Drivers are still being diverted onto a single lane around the hillside east of Queen Charlotte where a landslide fell on Monday afternoon.
No one was injured by the slide, which was triggered by heavy rainfall on a slope between Eagle Hill and Husband Roads just after 3 p.m.
The rainfall also forced the Skidegate water treatment to go offline at 2 p.m. Monday because the water source became too muddy to treat. The water treatment plant is expected to stay off another 24 hours, so Skidegate residents are asked to use water only for cooking, drinking, and flushing.
Village staff in Skidegate also ask residents to hold off using laundry, and to take short showers.
In a rainfall warning issued for all of Haida Gwaii, Environment Canada says Monday’s rainfall ranged from 30 up to 60 mm in Queen Charlotte, and another 30 to 60 mm are expected Tuesday. The highest amounts are once again expected to fall near Queen Charlotte, but the rain is expected to taper off in the early evening.
Staff with the Village of Queen Charlotte ask that anyone who sees flooding events or other concerns report them to 250-559-4765.
Monday’s landslide brought down hydro lines, leaving Queen Charlotte without power for several hours.
A geotechnician from the B.C. Ministry of Transportation okayed the highway re-opening yesterday using drone photos, and will arrive on island to further examine the slope.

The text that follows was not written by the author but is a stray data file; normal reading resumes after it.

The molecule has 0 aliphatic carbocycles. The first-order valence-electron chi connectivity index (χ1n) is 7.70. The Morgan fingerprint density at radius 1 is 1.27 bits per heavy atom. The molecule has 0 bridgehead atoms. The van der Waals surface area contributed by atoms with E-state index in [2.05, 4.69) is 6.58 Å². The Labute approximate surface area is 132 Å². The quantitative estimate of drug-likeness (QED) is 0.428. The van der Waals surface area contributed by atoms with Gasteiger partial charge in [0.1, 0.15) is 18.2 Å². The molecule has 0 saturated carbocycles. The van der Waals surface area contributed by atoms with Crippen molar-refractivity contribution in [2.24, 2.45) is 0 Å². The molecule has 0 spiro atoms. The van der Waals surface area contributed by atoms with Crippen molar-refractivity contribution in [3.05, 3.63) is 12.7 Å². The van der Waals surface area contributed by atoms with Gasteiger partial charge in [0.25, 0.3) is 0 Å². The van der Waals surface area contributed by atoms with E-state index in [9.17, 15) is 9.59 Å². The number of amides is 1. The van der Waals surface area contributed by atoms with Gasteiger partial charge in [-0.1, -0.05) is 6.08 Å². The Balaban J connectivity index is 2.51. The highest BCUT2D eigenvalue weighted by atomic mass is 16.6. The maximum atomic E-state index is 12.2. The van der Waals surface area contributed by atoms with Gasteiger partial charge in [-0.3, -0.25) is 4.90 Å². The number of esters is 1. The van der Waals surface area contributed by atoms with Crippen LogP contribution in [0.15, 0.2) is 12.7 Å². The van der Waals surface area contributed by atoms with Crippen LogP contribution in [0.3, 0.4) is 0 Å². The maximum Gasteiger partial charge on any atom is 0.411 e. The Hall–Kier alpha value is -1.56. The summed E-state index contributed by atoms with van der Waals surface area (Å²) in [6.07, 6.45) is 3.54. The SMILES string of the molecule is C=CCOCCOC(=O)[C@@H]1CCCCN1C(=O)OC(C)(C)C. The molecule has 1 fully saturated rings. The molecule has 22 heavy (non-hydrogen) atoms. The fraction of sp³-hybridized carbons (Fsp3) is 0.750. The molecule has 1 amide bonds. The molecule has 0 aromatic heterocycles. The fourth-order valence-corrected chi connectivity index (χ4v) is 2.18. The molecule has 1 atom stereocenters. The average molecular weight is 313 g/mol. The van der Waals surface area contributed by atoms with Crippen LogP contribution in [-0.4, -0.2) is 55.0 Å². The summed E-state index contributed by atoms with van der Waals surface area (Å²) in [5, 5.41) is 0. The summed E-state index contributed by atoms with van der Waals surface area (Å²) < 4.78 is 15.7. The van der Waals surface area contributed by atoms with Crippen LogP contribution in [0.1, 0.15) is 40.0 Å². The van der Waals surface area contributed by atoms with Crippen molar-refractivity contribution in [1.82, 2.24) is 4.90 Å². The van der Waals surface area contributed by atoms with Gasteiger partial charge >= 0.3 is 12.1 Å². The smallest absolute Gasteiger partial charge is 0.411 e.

The Queen Charlotte mainline forestry road between Port Clements and Queen Charlotte remains closed because flooding has made the road impassable.
The landslide is the first real emergency on Haida Gwaii since the islands’ new emergency notifications system went into effect.
Called ePACT, the free service can send text, email, and voicemail alerts to residents, and on Monday village staff used it several times to update everyone on the landslide and highway closure. Over 350 residents have now signed up for the service.
The heavy rains have caused flooding along parts of several streets in Queen Charlotte, including 1st Avenue, the road in front of the Haida Gwaii School District Office, 4th Street, 2nd Avenue, and the intersection of Oceanview Drive and Wharf Way. Village staff also reported a rock sluff near the Coho Apartments late this afternoon.
“O’Briens has done a great job putting out cones, and people are slowing down,” said Queen Charlotte Mayor Greg Martin, adding that water had completely covered the road by Sea Raven Motel.
In Skidegate, flooded culverts also caused a road closure on 4th Avenue.
While the highway was closed by the landslide on Monday, a safe walking route around the debris was identified at Queen Charlotte Mayor Greg Martin’s property, which happens to be where all the debris tumbled.
“It’s right in my driveway,” said Martin. “My garbage cans got buried.”
The walkway through Martin’s property came in handy when students from Sk’aadgaa Naay Elementary and GidG̱alang Ḵuuyas Naay had to cross the slide area after school on Monday. Teachers were waiting on either side of the slide to drive them home.
Martin said that thankfully, there is a huge rock between his yard and the highway — his kids dubbed it Martin Mountain — so the route was judged safe even if more debris came down.
“We had 100 per cent guaranteed safety, from everything except wet feet.”